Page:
Mobile Home Heating Problems and Solutions
LESLIE: John in Montana, you’ve got The Money Pit. What can we do for you today?
JOHN: My wife and I had purchased a used double-wide mobile home and we’re out in the country and we get west winds. And we totally remodeled the inside but we’re curious; it seems like it’s just cold. What can we do to insulate this thing any better?
TOM: What kind of heating system do you have, John?
JOHN: We have forced gas.
TOM: Forced hot air?
TOM: OK. And are you getting good distribution of the air throughout the entire unit?
JOHN: Well, I don’t think so but … (Leslie and John chuckle)
TOM: Yeah. Because I suspect that this has more to do with a problem with the heating system than a problem with the insulation. Because, typically, when those homes are manufactured, the insulation is sprayed in between the walls and there’s not a whole heck of a lot that you can do to improve it. But what you can do is make sure it’s not drafty – which it sounds like you’ve already done – but, secondly, take a look at that heating system and find out why it’s not delivering. You might want to take a look at the duct structure from the furnace throughout the entire unit and just, first of all, check the airflow.
TOM: Make sure you don’t have any obstructions, any disconnected ducts. There could be dampers in the ducts that are partially turned off. I found ducts that were turned off that had been that way for years and nobody knew about it.
JOHN: Well, we’ve checked the ducts and they have air coming out of them. The problem is the whole underneath, you know, has all got a covering over the top of it so you can’t even see any of the duct work.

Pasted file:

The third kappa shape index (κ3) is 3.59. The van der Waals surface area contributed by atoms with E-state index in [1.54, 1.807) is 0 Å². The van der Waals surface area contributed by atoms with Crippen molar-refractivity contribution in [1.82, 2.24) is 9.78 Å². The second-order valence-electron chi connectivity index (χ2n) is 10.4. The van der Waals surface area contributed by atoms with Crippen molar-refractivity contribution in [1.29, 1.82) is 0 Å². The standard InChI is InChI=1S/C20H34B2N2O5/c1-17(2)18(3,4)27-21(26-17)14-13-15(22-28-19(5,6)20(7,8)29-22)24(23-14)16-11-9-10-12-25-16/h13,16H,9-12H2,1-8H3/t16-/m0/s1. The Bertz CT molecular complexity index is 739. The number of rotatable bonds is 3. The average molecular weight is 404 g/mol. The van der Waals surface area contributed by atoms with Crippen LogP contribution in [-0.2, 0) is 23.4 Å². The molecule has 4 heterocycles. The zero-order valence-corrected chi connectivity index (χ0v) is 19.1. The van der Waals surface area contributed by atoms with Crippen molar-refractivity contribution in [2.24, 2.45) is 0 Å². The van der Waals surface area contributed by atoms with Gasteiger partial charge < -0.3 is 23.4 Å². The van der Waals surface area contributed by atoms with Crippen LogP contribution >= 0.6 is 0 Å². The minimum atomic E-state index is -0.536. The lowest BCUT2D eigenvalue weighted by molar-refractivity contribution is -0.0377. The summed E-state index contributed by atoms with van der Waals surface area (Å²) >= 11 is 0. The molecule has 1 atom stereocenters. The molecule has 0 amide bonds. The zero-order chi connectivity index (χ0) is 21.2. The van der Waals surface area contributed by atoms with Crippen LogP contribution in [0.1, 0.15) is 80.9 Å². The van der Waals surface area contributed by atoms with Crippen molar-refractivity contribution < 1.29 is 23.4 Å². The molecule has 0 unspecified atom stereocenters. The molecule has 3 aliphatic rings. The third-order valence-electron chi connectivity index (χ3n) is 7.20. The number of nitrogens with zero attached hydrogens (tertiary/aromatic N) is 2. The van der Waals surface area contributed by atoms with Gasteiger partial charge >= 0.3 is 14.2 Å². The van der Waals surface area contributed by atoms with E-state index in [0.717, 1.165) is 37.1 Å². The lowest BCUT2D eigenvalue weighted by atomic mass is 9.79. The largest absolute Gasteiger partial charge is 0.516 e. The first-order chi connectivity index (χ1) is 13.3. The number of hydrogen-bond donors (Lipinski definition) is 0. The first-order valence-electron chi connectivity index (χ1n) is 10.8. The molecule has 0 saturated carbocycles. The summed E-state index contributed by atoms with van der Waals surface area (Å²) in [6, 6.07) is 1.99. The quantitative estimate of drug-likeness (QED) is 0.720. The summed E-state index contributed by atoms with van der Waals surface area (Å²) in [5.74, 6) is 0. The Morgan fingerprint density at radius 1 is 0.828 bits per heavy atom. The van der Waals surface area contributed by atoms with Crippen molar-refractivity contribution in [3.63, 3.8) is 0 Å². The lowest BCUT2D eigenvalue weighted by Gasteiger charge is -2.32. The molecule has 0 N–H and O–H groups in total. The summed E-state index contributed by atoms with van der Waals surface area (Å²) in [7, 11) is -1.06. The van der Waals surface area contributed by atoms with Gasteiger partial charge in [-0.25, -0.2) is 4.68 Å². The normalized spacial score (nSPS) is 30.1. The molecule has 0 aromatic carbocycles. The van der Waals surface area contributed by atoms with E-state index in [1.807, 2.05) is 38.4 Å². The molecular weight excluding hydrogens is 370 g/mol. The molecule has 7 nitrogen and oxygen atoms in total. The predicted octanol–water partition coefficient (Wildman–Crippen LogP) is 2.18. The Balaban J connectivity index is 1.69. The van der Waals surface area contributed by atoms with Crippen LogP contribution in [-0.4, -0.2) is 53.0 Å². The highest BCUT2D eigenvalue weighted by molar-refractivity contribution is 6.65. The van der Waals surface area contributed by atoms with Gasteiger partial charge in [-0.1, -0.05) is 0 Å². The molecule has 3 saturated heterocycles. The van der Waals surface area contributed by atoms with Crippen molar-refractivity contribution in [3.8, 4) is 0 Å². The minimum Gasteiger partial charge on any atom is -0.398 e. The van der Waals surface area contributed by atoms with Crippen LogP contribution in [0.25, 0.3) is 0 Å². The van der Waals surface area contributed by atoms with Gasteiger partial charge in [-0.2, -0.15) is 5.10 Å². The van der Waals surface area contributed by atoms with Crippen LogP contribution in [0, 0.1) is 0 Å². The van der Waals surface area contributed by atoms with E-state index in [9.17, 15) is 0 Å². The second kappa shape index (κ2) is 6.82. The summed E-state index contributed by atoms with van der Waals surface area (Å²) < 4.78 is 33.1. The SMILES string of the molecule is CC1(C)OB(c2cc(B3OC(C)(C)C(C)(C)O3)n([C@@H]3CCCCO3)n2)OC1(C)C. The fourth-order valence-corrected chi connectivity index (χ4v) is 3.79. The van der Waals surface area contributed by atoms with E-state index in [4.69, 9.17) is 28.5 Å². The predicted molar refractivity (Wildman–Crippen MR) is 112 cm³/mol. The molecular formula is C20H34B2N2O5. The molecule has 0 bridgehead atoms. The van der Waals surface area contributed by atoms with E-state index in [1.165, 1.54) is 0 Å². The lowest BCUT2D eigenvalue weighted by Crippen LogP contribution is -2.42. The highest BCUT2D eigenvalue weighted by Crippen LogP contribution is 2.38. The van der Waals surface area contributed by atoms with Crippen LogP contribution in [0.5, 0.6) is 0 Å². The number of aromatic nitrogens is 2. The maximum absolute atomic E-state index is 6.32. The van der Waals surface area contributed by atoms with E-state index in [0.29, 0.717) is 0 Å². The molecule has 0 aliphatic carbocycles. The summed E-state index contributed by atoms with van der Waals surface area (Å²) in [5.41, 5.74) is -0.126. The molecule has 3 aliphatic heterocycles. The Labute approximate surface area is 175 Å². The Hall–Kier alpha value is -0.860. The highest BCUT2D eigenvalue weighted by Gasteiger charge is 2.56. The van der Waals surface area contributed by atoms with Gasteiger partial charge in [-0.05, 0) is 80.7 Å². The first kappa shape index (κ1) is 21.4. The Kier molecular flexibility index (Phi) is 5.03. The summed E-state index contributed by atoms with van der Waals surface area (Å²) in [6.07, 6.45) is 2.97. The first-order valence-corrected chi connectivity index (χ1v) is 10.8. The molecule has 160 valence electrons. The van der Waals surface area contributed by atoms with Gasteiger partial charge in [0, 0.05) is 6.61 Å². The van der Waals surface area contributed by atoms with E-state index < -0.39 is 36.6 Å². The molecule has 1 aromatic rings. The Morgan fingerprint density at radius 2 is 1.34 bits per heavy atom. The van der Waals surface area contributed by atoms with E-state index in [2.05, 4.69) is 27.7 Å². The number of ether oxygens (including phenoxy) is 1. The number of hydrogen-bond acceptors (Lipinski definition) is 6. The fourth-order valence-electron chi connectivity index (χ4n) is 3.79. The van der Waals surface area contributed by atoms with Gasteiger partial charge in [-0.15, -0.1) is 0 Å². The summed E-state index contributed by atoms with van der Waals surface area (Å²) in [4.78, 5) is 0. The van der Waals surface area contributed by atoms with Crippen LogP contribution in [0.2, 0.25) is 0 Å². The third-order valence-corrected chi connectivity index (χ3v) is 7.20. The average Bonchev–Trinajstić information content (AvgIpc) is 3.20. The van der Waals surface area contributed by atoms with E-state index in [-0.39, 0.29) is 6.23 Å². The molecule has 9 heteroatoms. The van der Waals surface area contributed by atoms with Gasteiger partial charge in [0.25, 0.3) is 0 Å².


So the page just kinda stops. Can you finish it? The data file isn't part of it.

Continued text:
TOM: Yeah, but you could check the flow and you should have a good, strong flow coming out.
JOHN: OK. But if you don’t – we just put in a new furnace …
JOHN: … so it’s definitely not the furnace itself.
TOM: Well – alright. It may or may not be the furnace. How about the fan speed on the furnace? Have you had your HVAC contractor check that? Because if it’s too slow it won’t deliver enough air.
JOHN: Well, we had him come out and do the free service after we had it in for almost a year.
JOHN: They said everything checked out good.
TOM: Hmm. Well, something is not correct. Now you either have a defect in the furnace, you have a defect in the duct system; the furnace that they put in may not have been sized properly for the unit. But it sounds to me like you are not delivering enough BTUs into that space, based on the degree days; which is, basically, a way of fancy way of saying how cold it gets in your part of the country. And there’s a calculation for that and if they did it correctly, we should not be having this conversation; it should be working.
JOHN: (chuckles) OK. Alright.
TOM: So I think that the first stop is back to the HVAC contractor that put in that furnace and ask them, “Why am I still cold?”